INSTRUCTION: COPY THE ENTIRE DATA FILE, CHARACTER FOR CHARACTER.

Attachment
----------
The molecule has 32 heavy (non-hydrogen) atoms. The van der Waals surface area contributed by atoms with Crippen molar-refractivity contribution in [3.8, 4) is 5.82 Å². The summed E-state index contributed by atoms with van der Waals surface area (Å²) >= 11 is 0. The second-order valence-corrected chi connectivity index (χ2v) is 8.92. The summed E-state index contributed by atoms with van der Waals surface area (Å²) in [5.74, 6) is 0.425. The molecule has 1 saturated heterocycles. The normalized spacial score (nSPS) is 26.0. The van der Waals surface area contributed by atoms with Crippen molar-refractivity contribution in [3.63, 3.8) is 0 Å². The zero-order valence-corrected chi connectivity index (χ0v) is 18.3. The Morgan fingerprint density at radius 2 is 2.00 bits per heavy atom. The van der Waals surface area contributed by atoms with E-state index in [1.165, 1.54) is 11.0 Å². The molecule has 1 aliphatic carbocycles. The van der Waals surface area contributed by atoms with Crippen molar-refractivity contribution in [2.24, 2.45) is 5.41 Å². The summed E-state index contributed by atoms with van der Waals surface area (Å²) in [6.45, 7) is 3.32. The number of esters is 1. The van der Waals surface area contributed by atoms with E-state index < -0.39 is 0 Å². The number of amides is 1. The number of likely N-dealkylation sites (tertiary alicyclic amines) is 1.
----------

The molecule has 32 heavy (non-hydrogen) atoms. The van der Waals surface area contributed by atoms with Crippen molar-refractivity contribution in [3.8, 4) is 5.82 Å². The summed E-state index contributed by atoms with van der Waals surface area (Å²) >= 11 is 0. The second-order valence-corrected chi connectivity index (χ2v) is 8.92. The summed E-state index contributed by atoms with van der Waals surface area (Å²) in [5.74, 6) is 0.425. The molecule has 1 saturated heterocycles. The normalized spacial score (nSPS) is 26.0. The van der Waals surface area contributed by atoms with Crippen molar-refractivity contribution in [3.63, 3.8) is 0 Å². The zero-order valence-corrected chi connectivity index (χ0v) is 18.3. The Morgan fingerprint density at radius 2 is 2.00 bits per heavy atom. The van der Waals surface area contributed by atoms with E-state index in [1.165, 1.54) is 11.0 Å². The molecule has 1 aliphatic carbocycles. The van der Waals surface area contributed by atoms with Crippen molar-refractivity contribution in [2.24, 2.45) is 5.41 Å². The summed E-state index contributed by atoms with van der Waals surface area (Å²) in [6.45, 7) is 3.32. The number of esters is 1. The van der Waals surface area contributed by atoms with E-state index < -0.39 is 0 Å². The number of amides is 1. The number of likely N-dealkylation sites (tertiary alicyclic amines) is 1.